Foster’s comments were delivered during the public comment portion of the meeting, which traditionally doesn’t see supervisors offering responses to citizen remarks. Following the meeting, County Administrator Percy Ashcraft didn’t address the allegations specifically but he did say he appreciates Foster’s right to express his opinion.
“He has a right as a citizen and as a longtime firefighter to express his opinions and what he views as concerns,” he said. “We will take what he said to heart and look into strengthening our fire and EMS organization by not only talking to him and his company, we will also be reaching out to the other companies to see if there are similar concerns,” adding last January’s comments was one of the first times a matter involving volunteer firefighters came before the board in that way.
“I have been here almost eight years now and I guess this is the first time that this point of view has been so strongly stated,” he said. “There is certainly a daily dialogue with the volunteer companies as well as our career personnel. If there are some things that we have to address, we will address them and I think the board of supervisors expects that to happen.”
Hopewell Moose Family Center destroyed in fire
February 28, 2019 – LINK: Click Here
The Hopewell Moose Family Center in Hopewell, a longtime venue for community events and the home of Hopewell’s Loyal Order of Moose chapter was destroyed in a massive blaze in late February.
According to fire officials, just before 5 a.m., Hopewell fire crews responded to the lodge building located at 4701 Western Street just off Oaklawn Boulevard to find the building ablaze.
The strength of the fire necessitated mutual aid response from neighboring Fort Lee and Prince George to help knock down the intense flames and smoke. Once that smoke had cleared, the devastation revealed itself in the morning light as much of the building was destroyed, with only exterior brick walls remaining in portions of the decades-old facility.
No one was injured in the fire, emergency crews reported and the building has been considered a total loss and the remnants were eventually demolished.
The lodge served as the home of the Loyal Order of Moose Chapter 1472 and as the venue for a number of community organizations and gatherings, such as the annual Tri-Cities Law Enforcement Memorial Breakfast, where members of local law enforcement and their families come together to honor officers who died in the line of duty from across the Tri-Cities, Fort Lee, Prince George, and Dinwiddie County.
That event would be hosted at Good Shepherd Baptist Church in Petersburg last year.
Officials said they plan to rebuild the lodge as its former home remains vacant nearly a year after the devastating fire.
Driver charged with manslaughter after crash kills PGHS students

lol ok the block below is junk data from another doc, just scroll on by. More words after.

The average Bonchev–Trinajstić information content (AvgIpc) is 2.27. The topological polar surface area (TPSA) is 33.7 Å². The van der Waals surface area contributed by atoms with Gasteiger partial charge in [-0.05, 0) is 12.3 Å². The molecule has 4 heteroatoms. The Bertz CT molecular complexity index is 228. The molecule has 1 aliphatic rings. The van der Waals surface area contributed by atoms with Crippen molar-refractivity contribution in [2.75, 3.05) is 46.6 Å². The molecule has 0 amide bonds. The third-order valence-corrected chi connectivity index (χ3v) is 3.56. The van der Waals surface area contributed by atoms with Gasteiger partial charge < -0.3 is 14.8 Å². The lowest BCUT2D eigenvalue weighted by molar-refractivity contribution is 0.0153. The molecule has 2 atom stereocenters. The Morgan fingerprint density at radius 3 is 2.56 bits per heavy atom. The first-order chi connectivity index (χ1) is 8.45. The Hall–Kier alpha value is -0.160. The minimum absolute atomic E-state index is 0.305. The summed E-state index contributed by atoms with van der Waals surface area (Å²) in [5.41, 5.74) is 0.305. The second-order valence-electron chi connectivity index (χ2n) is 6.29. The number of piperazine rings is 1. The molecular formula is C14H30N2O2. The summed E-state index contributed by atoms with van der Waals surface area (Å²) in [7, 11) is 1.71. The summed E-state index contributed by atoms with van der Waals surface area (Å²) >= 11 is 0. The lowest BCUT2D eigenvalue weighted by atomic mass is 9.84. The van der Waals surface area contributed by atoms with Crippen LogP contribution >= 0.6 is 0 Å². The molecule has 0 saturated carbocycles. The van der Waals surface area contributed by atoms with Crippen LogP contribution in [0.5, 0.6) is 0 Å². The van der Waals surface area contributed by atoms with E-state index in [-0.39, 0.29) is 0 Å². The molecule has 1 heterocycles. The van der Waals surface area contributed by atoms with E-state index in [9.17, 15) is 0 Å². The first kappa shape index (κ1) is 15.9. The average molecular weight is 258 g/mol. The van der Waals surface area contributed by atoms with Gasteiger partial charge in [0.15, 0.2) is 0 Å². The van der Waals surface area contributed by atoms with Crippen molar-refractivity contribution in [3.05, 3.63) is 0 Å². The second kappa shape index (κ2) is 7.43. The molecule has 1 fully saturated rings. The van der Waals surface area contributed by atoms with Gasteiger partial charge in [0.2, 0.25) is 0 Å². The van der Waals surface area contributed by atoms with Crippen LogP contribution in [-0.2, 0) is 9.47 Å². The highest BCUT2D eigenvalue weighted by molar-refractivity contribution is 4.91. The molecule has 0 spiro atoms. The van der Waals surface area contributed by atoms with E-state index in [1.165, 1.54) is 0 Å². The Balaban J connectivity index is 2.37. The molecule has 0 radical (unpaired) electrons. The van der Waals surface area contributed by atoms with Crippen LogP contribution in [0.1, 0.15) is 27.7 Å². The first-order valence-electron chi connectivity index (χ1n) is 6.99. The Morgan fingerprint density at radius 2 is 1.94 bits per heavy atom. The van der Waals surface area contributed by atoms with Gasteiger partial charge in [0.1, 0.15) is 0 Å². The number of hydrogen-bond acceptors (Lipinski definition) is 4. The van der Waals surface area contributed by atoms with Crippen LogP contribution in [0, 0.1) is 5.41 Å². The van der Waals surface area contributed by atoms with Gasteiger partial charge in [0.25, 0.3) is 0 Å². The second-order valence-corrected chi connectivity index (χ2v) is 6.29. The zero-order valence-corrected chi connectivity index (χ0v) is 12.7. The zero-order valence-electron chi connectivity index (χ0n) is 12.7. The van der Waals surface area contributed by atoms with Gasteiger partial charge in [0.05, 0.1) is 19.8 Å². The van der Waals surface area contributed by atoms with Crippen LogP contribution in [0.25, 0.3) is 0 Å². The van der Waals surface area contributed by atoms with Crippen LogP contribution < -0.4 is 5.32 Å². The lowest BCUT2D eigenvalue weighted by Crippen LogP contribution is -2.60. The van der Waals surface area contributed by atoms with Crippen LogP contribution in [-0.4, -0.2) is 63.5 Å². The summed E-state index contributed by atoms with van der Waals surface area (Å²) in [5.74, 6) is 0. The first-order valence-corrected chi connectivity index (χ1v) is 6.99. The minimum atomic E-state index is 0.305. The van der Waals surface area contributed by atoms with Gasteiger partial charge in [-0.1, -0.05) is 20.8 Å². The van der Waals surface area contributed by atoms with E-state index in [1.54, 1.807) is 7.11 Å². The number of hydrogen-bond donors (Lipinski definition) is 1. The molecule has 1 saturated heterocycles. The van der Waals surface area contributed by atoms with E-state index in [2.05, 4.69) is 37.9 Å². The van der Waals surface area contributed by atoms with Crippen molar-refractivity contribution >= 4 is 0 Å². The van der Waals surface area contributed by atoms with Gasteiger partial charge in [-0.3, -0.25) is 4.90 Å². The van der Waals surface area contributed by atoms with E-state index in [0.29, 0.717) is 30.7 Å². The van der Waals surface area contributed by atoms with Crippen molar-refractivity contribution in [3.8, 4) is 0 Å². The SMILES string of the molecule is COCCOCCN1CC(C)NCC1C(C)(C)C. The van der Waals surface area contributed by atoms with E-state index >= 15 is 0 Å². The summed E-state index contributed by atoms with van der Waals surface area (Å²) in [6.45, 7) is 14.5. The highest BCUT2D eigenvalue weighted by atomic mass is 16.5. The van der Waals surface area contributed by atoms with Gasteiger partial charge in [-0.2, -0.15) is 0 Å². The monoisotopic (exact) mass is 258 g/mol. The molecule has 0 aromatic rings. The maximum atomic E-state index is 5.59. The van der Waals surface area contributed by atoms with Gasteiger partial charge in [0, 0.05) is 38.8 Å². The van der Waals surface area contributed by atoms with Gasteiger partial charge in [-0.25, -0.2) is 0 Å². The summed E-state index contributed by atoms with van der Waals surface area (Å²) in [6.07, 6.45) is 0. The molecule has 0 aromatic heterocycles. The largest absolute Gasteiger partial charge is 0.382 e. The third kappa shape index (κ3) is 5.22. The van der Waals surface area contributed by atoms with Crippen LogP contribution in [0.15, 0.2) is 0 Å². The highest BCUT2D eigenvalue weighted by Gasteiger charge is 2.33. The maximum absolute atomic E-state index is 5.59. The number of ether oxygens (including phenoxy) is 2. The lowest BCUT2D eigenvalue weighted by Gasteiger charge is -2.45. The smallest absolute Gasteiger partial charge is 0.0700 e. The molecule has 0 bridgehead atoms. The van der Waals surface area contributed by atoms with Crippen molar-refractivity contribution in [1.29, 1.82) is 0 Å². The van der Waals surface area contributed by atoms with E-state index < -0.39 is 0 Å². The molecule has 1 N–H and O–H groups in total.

March 14, 2019 – LINK: Click Here
Jeffrey Rose was charged with aggravated manslaughter in March following a crash along James River Drive that left several people seriously injured and claimed the life of Prince George High School student Trevor Aldridge. He would later be indicted by a Prince George grand jury and sentenced in December to 20 years behind bars with 14 years of that sentence suspended.
In addition to his six-year prison term, Rose’s driver’s license was indefinitely suspended and once released, he will remain on probation for an indefinite amount of time.
The case involving Rose ties back to an early March crash along James River Drive a short distance from the Benjamin Harrison Bridge where, according to Prince George Police, a 2003 pickup truck driven by Rose was traveling westbound in the 15000 block of James River Drive when he ran off the road to the right. Through the local police department’s investigation, it was revealed that Rose overcorrected to the left and entered the eastbound lane, into the path of a 2003 Acura, with the two cars colliding.
The driver of the Acura, identified as Trevor Aldridge, a student at Prince George High School, died at the scene. Two other passengers inside the sedan and Rose were all transported to VCU Medical Center in Richmond with serious injuries.
In a later interview, Prince George Commonwealth’s Attorney Susan Fierro said, “Signs of Rose’s potential intoxication were noted by first responders” on the scene of the fatal crash, with the man later admitting to police he had been drinking earlier in the day.
“The hospital records that were obtained pursuant to the search warrant contained results of a blood test,” she said. “The toxicologist from the Virginia Department of Forensic Science would have converted the results of that test into a BAC result of approximately 0.19-0.20 at the time of the accident,” nearly three times the legal limit.
In addition, local authorities obtained a search warrant for Rose’s truck in order to obtain its event data recorder, which tracks various driver inputs and can provide key information in the time immediately prior to a crash or similar significant impact. According to the data gleaned from the device, it was revealed that Rose was traveling 75 miles per hour along James River Drive three seconds before the crash.
Along with his prison term, Rose’s license has been suspended for an indefinite period of time and he will remain on probation indefinitely.